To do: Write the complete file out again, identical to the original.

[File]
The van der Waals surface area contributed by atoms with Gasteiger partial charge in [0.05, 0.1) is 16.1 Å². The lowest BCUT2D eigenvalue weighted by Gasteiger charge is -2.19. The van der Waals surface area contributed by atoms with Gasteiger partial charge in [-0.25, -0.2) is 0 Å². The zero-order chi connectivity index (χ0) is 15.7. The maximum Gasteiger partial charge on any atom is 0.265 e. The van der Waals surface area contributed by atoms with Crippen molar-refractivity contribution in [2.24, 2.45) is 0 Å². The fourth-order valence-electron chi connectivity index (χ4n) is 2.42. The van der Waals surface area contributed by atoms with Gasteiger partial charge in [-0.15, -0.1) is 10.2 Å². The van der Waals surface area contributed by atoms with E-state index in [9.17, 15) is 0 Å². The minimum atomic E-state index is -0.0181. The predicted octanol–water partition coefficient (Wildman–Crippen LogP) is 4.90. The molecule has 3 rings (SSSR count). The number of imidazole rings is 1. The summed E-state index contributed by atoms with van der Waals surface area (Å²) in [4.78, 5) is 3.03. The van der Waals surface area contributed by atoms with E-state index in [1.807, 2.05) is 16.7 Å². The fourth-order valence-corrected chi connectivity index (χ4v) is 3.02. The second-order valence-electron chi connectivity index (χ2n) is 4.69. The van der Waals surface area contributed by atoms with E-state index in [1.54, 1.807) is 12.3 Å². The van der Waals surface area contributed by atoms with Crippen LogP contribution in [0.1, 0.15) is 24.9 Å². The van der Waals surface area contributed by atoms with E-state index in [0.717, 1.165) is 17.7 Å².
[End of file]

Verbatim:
The van der Waals surface area contributed by atoms with Gasteiger partial charge in [0.05, 0.1) is 16.1 Å². The lowest BCUT2D eigenvalue weighted by Gasteiger charge is -2.19. The van der Waals surface area contributed by atoms with Gasteiger partial charge in [-0.25, -0.2) is 0 Å². The zero-order chi connectivity index (χ0) is 15.7. The maximum Gasteiger partial charge on any atom is 0.265 e. The van der Waals surface area contributed by atoms with Crippen molar-refractivity contribution in [2.24, 2.45) is 0 Å². The fourth-order valence-electron chi connectivity index (χ4n) is 2.42. The van der Waals surface area contributed by atoms with Gasteiger partial charge in [-0.15, -0.1) is 10.2 Å². The van der Waals surface area contributed by atoms with E-state index in [9.17, 15) is 0 Å². The minimum atomic E-state index is -0.0181. The predicted octanol–water partition coefficient (Wildman–Crippen LogP) is 4.90. The molecule has 3 rings (SSSR count). The number of imidazole rings is 1. The summed E-state index contributed by atoms with van der Waals surface area (Å²) in [4.78, 5) is 3.03. The van der Waals surface area contributed by atoms with E-state index in [1.807, 2.05) is 16.7 Å². The fourth-order valence-corrected chi connectivity index (χ4v) is 3.02. The second-order valence-electron chi connectivity index (χ2n) is 4.69. The van der Waals surface area contributed by atoms with E-state index in [1.54, 1.807) is 12.3 Å². The van der Waals surface area contributed by atoms with Crippen LogP contribution in [0.1, 0.15) is 24.9 Å². The van der Waals surface area contributed by atoms with E-state index in [0.717, 1.165) is 17.7 Å².